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MMD > Archives > March 2001 > 2001.03.06 > 04Prev  Next

Demise of the Player Piano
By Art Reblitz

Otto Schulz, whose grandfather organized the M. Schulz Co. in 1869,
had this to say (excerpted from his letter to Q. David Bowers, which
is printed in its entirety on p. 660 of "The Encyclopedia of Automatic
Musical Instruments):

    "The first year I was in the business, 1923, we built 11,000 pianos
of which 8,500 were players.  The business held up through 1926, but in
1927 fell by 50% due to the wide acceptance of the radio with built-in
dynamic speakers.  Grigsby-Grunow's Majestic swept the music industry
and by the end of 1928 we were practically out of the player piano
business and our sales had fallen by 80%."  [This was almost a year
prior to the onset of the great depression.  A.R.]

Dave Bowers personally interviewed many original manufacturers of
automatic instruments and their children in the 1960s, including Farny
Wurlitzer, Noel Marshall Seeburg, Gunther Hupfeld, Otto Weber, Gustav
Bruder, and many others.  On p. 12 of his "Encyclopedia," Bowers
summarizes what he learned from those industry leaders, and from his
study of American and European music trade journals, in a discussion
titled "The End of an Era." A brief excerpt:

    "Although the phonograph co-existed with the player piano and the
reproducing piano in the 1920s, the radio did not.  Those once in the
piano industry credit the radio as the factor in the great reduction
of automatic piano sales which began in 1926-1927.  Likewise, the use
of radio programs in public places ended the market for coin pianos
(automatic phonographs, or "jukeboxes," as they are called, were not
produced in large quantities until the early 1930s, and so had little
effect on the coin piano field).  By 1929 there wasn't much left of
the automatic musical instrument business.  What little remained fell
victim to the economic depression in America and Europe."

On page 430-431 Bowers provides additional insight into the European
scene in his history of the Ludwig Hupfeld Co., the world's largest
maker of automatic pianos, with 2,500 employees when Wurlitzer employed
a mere 600.

I, too, have spent much time studying old music trade journals that
were popular during the heyday of the piano and player piano, including
"The Music Trades," "Music Trade Review," "The Presto," and "The Music
Trade Indicator."  The advertising, production information, and press
releases in these journals tell the story very clearly, right as it was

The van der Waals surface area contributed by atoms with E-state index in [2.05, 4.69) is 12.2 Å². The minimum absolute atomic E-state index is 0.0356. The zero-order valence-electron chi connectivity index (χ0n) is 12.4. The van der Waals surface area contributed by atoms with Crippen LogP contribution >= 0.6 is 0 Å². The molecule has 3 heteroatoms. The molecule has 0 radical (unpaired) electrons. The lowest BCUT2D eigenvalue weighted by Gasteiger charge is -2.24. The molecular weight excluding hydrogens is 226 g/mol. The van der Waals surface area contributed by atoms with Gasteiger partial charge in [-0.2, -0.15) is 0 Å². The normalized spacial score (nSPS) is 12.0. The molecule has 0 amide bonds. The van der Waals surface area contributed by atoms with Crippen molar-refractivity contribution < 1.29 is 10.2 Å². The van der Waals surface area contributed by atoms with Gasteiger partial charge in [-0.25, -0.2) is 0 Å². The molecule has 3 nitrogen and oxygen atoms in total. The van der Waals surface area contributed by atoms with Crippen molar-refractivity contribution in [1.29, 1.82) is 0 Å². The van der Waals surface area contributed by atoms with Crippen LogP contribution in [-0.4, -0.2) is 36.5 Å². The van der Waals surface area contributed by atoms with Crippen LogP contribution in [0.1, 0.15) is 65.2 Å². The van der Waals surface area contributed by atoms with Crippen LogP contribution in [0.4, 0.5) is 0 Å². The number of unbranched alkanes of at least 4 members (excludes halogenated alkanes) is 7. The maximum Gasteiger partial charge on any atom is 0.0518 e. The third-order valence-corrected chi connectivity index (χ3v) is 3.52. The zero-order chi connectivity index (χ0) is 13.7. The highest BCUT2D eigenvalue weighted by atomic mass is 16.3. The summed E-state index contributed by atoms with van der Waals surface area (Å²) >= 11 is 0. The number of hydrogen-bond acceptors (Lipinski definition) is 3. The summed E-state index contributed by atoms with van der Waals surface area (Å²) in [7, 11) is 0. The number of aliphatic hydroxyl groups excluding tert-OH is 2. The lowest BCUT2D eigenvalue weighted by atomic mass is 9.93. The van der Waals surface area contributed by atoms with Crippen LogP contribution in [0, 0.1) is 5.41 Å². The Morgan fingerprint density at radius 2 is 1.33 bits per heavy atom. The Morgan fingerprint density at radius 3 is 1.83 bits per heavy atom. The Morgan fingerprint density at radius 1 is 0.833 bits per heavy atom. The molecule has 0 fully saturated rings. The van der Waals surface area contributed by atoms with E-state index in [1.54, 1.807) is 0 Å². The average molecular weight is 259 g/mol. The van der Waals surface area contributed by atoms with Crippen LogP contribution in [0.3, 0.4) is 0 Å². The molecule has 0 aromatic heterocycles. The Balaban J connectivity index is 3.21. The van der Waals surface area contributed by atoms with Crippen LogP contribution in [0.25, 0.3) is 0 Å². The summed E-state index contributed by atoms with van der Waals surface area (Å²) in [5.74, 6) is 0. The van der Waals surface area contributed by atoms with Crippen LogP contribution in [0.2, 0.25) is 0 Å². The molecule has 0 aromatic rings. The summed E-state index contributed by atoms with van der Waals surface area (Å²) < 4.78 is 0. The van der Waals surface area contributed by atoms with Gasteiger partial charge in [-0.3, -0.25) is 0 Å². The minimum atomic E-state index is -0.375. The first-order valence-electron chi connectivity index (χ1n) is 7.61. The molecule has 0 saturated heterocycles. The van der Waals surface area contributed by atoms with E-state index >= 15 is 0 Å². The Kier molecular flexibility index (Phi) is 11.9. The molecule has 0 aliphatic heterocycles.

happening.  Unfortunately, copies of the old music trade journals are
extremely rare and hard to locate, making research very expensive, but
the information is right there in black & white once you find it.

I also cover this subject in my new book, "The Golden Age of Automatic
Musical Instruments," which will be on its way to the printer this week
and should be available by late summer (!).  The new book includes the
original price of each instrument pictured (when available), a table
for converting the original price from British pounds, German marks,
French francs and Swiss francs to U.S. dollars in any year from 1871
to 1930, and a list of average hourly U.S. wages from 1871 to 2000.

This information enables the reader to convert an original price into
the number of hours that an average worker had to work in order to
afford an instrument.  As pointed out by others in this discussion, the
amount of money that the average consumer was willing to pay for a home
player piano is amazing, especially when contrasted to the relatively
lower cost of electronic entertainment devices.

To me, the important points already covered in this discussion are not
whether or not the electronically-amplified radio and phonograph had
a major impact on player piano sales, but _why_ they did.  I believe
there were four major reasons, as discussed in my new book:

1) The new devices reproduced all types of music, including vocal
music, not just piano music;

2) The mere fact that the technology was new made them fascinating;

3) They were much less expensive; and

4) They took up a lot less space, a factor in small homes as well as
commercial locations.

Art Reblitz

(Message sent Tue 6 Mar 2001, 17:29:48 GMT, from time zone GMT-0700.)

Key Words in Subject:  Demise, Piano, Player

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